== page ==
Date of Award
Master of Arts (MA)
The question of how Aristotle characterizes eudaimonia, or living-well, in the Nicomachean Ethics has long been a contentious issue amongst Aristotelian scholars. The secondary literature has been roughly divided between inclusivist readers, who argue that Aristotle designates both theoria, or contemplation, and the practical virtues, and exclusivist readers, who argue that Aristotle singles out theoria alone. This thesis seeks to forge a middle ground between these two perspectives by focusing on the central claim of Book I that the eudaimonia is virtuous activity. Reading Book X in light of Book I's claim then allows one to show that both the practical virtues and theoria are able to attain eudaimonia, and that the well-lived life will be one that draws upon both activities.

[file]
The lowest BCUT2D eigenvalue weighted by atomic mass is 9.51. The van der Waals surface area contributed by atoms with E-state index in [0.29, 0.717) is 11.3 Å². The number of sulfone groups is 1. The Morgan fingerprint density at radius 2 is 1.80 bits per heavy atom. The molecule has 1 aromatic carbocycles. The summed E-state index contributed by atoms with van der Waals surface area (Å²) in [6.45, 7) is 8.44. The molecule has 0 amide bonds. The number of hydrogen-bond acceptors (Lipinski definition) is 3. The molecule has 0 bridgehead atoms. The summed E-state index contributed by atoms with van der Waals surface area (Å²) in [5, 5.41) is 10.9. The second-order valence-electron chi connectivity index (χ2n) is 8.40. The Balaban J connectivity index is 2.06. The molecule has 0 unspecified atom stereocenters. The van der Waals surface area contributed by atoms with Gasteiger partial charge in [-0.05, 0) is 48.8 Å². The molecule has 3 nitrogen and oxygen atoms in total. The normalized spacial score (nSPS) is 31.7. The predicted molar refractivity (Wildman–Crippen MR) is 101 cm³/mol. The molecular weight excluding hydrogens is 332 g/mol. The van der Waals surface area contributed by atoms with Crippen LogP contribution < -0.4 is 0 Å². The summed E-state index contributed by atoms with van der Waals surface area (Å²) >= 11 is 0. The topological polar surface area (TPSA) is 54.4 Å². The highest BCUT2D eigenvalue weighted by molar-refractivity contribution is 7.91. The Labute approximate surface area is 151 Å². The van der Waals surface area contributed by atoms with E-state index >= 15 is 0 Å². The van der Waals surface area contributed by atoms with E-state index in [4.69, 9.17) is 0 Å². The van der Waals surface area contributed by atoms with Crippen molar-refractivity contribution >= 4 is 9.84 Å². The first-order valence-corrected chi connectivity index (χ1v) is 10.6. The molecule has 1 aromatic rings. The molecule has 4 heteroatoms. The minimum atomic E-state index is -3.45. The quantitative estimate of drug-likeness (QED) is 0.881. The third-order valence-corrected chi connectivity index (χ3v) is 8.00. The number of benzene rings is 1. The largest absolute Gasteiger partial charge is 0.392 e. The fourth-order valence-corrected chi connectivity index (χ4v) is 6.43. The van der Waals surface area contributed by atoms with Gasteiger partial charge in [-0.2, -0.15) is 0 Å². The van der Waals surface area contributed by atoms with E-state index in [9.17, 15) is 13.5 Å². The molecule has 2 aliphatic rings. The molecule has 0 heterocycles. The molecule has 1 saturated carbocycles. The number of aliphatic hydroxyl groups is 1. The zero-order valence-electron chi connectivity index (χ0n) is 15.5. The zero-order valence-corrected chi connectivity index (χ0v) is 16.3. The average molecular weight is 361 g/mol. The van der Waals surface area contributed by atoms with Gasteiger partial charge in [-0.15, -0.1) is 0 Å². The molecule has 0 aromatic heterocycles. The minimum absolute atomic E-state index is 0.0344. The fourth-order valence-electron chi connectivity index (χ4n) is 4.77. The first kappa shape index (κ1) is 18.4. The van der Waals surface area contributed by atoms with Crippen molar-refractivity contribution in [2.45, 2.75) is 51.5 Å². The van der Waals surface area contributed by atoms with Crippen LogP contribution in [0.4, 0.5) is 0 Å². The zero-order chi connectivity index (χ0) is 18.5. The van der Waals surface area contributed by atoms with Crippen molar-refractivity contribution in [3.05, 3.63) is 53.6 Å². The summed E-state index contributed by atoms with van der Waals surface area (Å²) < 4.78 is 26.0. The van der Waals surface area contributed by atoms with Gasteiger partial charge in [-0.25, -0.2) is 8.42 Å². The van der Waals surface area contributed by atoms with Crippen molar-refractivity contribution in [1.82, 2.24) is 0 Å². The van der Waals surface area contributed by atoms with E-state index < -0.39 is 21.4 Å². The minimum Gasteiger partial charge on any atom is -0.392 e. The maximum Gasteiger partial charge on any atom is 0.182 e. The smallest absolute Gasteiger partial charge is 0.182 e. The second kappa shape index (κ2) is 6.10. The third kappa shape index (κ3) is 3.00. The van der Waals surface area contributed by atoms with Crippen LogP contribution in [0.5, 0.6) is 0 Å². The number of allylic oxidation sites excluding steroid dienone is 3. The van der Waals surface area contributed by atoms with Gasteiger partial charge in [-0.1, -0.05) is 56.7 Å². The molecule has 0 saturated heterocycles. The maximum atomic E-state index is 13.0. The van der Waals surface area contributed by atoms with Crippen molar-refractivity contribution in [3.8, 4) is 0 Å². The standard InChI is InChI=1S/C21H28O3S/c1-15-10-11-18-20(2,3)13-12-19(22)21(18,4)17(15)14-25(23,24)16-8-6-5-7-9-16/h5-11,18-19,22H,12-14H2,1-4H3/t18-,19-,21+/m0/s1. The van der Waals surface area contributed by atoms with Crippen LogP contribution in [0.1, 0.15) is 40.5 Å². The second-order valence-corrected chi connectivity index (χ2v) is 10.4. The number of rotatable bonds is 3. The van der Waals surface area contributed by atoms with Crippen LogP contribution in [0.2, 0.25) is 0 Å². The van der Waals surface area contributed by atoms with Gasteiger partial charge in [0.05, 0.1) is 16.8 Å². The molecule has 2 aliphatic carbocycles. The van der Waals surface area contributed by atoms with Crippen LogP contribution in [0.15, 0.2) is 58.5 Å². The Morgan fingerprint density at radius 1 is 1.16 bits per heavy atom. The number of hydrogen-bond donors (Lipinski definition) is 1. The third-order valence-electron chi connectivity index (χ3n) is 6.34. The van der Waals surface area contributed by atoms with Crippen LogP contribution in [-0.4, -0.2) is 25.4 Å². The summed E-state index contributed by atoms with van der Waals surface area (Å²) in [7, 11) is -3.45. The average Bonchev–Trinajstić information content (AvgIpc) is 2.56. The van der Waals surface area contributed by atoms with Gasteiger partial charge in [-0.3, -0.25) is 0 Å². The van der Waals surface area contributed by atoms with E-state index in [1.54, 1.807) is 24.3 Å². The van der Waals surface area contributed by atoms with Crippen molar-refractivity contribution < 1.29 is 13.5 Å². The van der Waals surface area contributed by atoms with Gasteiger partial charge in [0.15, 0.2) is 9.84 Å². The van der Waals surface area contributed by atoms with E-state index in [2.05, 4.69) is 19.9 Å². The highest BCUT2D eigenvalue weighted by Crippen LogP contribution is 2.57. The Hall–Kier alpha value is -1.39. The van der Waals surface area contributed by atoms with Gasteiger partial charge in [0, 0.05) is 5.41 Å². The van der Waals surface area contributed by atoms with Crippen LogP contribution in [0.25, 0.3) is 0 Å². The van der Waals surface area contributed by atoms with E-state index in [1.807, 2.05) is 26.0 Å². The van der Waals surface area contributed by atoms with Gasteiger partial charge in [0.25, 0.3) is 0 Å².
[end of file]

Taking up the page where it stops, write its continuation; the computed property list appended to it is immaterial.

Bauchan, Philip William, "The Highest Good and the Best Activity: Aristotle on the Well-Lived Life" (2011). Master's Theses. 514.
Creative Commons License
This work is licensed under a Creative Commons Attribution-Noncommercial-No Derivative Works 3.0 License.
Copyright © 2011 Philip William Bauchan